The dugong (Dugong dugon, Müller) is an endangered marine mammal species. We examined the relationship between sex, habitat and body length based on the skull and scapular morphology and morphometrics of 81 dugong samples in Thailand. A total of 58 parameters from the skull and scapula (25 from the cranium, 23 from the mandible and 10 from the scapula) as well as tusks were used in this study. Data were analyzed by univariate analysis, followed by discriminant analysis and multivariate linear regression. Here we show, 100% and 98.5% accuracy rates for sexing using large tusks and the skull, respectively. Scapular morphology using the caudal border tubercle and coracoid process showed 91.30% and 96.15% accuracy rates for identifying males and females. Skull morphometrics could categorize dugong habitat, i.e. living in the Andaman Sea or Gulf of Thailand, with 100% accuracy. Moreover, our model could be used to estimate body length with coefficient of determination (R2) of 0.985. The results of our study showed that skull morphology and morphometric measurements could be used as a tool for sex identification, location identification and estimation of body length. But scapular morphology is the best tool for sex identification in dugongs.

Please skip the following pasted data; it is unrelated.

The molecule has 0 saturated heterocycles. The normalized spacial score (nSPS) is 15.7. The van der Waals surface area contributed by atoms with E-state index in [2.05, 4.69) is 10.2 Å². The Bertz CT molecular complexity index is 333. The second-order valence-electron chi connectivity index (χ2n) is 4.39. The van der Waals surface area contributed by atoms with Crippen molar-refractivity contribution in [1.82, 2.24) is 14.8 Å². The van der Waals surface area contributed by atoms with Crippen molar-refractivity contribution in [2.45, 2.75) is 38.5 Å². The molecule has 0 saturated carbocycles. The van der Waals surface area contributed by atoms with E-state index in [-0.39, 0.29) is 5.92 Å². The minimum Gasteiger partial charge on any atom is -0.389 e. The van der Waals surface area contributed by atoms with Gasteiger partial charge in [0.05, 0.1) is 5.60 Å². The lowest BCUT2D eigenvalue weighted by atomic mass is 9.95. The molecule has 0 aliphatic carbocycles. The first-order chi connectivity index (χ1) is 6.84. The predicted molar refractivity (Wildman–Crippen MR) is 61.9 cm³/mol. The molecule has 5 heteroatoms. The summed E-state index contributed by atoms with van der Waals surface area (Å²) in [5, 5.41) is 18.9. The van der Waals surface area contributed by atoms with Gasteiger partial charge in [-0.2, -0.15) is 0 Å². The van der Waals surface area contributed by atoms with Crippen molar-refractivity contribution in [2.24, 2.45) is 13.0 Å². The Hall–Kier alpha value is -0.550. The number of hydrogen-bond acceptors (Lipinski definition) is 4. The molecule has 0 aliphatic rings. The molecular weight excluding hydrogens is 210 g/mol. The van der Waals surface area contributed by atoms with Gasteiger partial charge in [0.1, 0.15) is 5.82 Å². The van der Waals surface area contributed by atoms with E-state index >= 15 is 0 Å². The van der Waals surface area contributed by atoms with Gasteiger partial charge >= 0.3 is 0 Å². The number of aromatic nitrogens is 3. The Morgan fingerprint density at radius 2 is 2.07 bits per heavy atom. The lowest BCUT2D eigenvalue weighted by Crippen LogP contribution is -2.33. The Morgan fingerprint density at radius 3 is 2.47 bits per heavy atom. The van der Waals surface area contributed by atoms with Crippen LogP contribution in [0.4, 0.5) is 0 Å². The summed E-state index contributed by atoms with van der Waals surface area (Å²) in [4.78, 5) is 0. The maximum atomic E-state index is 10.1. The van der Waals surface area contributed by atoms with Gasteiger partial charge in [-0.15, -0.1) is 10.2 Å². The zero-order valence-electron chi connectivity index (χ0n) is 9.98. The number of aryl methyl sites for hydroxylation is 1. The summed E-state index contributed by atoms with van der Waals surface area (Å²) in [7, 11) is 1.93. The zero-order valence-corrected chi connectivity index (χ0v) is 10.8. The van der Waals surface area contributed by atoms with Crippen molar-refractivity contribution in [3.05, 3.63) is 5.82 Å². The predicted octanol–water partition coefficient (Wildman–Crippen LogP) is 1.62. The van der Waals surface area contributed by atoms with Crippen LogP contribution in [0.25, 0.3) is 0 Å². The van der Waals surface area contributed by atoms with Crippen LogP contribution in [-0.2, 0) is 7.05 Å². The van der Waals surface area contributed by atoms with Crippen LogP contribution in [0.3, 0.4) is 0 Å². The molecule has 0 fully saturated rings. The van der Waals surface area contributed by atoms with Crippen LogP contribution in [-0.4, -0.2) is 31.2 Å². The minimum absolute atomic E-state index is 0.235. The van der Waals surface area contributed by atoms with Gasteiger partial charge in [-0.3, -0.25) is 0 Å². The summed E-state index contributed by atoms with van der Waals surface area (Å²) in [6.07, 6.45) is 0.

Korakot Nganvongpanit , Kittisak Buddhachat , Patcharaporn Kaewmong , Phaothep Cherdsukjai , Kongkiat Kittiwatanawong